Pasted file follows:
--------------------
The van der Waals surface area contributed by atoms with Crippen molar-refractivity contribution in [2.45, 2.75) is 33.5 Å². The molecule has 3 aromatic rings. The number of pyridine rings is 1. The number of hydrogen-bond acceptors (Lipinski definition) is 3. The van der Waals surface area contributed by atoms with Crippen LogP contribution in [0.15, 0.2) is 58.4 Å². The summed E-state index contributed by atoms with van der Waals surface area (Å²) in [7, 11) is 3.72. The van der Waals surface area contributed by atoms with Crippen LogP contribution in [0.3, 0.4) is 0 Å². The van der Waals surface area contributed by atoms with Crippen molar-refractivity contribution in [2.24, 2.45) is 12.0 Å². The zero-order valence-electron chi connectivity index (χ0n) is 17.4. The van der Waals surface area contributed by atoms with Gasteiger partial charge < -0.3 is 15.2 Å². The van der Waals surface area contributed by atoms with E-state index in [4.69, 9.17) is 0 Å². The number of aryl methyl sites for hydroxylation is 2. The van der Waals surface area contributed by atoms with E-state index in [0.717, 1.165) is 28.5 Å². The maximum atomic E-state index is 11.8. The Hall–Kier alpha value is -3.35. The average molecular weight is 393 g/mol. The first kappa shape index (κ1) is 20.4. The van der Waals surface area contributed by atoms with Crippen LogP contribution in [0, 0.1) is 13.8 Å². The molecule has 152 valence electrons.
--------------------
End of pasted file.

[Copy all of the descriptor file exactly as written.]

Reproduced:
The van der Waals surface area contributed by atoms with Crippen molar-refractivity contribution in [2.45, 2.75) is 33.5 Å². The molecule has 3 aromatic rings. The number of pyridine rings is 1. The number of hydrogen-bond acceptors (Lipinski definition) is 3. The van der Waals surface area contributed by atoms with Crippen LogP contribution in [0.15, 0.2) is 58.4 Å². The summed E-state index contributed by atoms with van der Waals surface area (Å²) in [7, 11) is 3.72. The van der Waals surface area contributed by atoms with Crippen LogP contribution in [0.3, 0.4) is 0 Å². The van der Waals surface area contributed by atoms with Crippen molar-refractivity contribution in [2.24, 2.45) is 12.0 Å². The zero-order valence-electron chi connectivity index (χ0n) is 17.4. The van der Waals surface area contributed by atoms with Gasteiger partial charge < -0.3 is 15.2 Å². The van der Waals surface area contributed by atoms with E-state index in [4.69, 9.17) is 0 Å². The number of aryl methyl sites for hydroxylation is 2. The van der Waals surface area contributed by atoms with E-state index in [0.717, 1.165) is 28.5 Å². The maximum atomic E-state index is 11.8. The Hall–Kier alpha value is -3.35. The average molecular weight is 393 g/mol. The first kappa shape index (κ1) is 20.4. The van der Waals surface area contributed by atoms with Crippen LogP contribution in [0, 0.1) is 13.8 Å². The molecule has 152 valence electrons.